Ronny Cox delivers on screen and concert stage
BY GENE TRIPLETT
Ronny Cox didn’t land his role in “Deliverance” because he knew how to paddle a river.
“John Boorman wanted me to play the guitar and I was hired for the picture because I play the guitar,” the actor/musician said in a recent phone interview from his Los Angeles home.
It was his ability to play that also won Cox a role as Woody Guthrie’s musical friend in the 1976 biopic “Bound for Glory,” and he’ll be playing his guitar — and singing his story songs — at the Crystal Theater in Okemah on Friday during the 15th annual Woody Guthrie Folk Festival.
The performance will mark his “sixth, seventh or eighth” year at WoodyFest, he’s not exactly sure.
“I loved being in ‘Bound for Glory’,” Cox said. “You know, I’m a touring folk musician. I just played the Kerrville Folk Festival. Although I still act, I spend most of my time playin’ music these days ’cause I love playing.”
But while Cox is celebrating Woody’s 100th birthday with song, he’ll also be acknowledging the 40th anniversary of his first film acting gig at 3 p.m. Saturday in the Okfuskee County History Center, where he’ll be signing copies of his new book, “Dueling Banjos: The Deliverance of Drew.”
It’s a collection of stories from the making of the Boorman-directed backwoods thriller “Deliverance,” which stars Jon Voight, Burt Reynolds, Ned Beatty and Cox as four Atlanta businessmen who take a canoe trip down a condemned river and find themselves in a hillbilly hell.
“Of all the films I’ve ever done — you know, I’ve been lucky with a bunch of films — but more people wanna talk about that film than almost any other film,” Cox said. “And there’s so many myths surrounding it. That’s one of the reasons why I wrote the book. And one of the reasons I’m so delighted that Warner Bros. is coming out with this new Blu-ray. I went through and looked at that. There’s like four hours of other extraneous materials, you know, the interviews and things like that. I find those to be really fascinating.”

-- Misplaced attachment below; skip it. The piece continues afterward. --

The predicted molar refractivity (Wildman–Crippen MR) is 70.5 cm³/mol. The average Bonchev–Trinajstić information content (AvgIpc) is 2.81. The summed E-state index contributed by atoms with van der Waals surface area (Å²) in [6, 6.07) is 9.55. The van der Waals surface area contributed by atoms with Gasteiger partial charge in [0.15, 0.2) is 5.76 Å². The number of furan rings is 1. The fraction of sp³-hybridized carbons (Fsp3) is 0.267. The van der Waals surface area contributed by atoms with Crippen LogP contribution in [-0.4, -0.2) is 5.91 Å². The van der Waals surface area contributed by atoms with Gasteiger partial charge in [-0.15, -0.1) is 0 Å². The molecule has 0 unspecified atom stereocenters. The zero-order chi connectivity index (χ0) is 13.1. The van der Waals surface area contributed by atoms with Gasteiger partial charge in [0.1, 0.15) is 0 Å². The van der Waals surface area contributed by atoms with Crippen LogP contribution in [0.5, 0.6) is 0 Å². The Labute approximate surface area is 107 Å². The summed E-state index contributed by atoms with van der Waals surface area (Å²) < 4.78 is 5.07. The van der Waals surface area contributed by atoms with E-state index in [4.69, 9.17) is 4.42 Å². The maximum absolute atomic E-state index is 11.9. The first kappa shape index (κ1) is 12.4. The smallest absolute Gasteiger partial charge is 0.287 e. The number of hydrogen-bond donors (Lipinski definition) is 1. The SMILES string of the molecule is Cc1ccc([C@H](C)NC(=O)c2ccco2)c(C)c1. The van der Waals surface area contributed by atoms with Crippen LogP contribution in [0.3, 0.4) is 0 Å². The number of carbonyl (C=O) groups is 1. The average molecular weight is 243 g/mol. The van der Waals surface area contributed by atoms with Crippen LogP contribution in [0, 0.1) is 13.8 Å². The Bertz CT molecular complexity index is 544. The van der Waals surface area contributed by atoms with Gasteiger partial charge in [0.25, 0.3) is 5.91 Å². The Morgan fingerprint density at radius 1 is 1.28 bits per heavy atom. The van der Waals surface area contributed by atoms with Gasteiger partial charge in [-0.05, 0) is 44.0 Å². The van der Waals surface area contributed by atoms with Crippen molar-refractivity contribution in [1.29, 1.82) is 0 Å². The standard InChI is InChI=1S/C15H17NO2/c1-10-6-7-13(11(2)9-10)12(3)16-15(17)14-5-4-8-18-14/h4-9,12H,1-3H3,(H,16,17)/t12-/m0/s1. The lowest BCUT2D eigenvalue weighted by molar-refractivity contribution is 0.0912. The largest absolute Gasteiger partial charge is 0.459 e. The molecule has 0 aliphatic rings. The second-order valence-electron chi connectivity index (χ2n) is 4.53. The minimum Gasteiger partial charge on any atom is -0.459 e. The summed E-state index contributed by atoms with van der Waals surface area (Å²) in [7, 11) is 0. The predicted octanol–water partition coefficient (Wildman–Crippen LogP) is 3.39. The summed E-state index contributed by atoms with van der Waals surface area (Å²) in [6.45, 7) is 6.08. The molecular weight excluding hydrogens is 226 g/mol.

One of the many myths about “Deliverance” Cox wanted to dispel was who did stunts for whom.
“I’ll tell ya, if I hear one more guy claim that he was our stunt guy in that film … . There are no stunt men in the film. And I’ve seen any number of guys — and in print — have claimed they were our stunt guys. And then they always have a caveat. ‘We weren’t credited, we were listed as stand-ins,’ or something like that.”
Georgia poet James Dickey wrote the screenplay based on his first novel, about macho outdoor fanatic Lewis Medlock (Reynolds in his first major film role) leading three skeptical city slicker friends — cautious Ed (Voight), klutzy, out-of-shape Bobby (Beatty) and good-hearted Drew (Cox) — into the Georgia outback to ride the rapids of the Cahulawassee River one last time before a new dam obliterates it forever.
They soon learn that some of the Appalachian inhabitants are as wild and merciless as the river, when one of the outsiders is sexually assaulted by a woodsman, who is in turn dispatched by an arrow from Lewis’ bow. A second woodsman escapes, triggering a deadly game of cat and mouse for the remainder of the journey.
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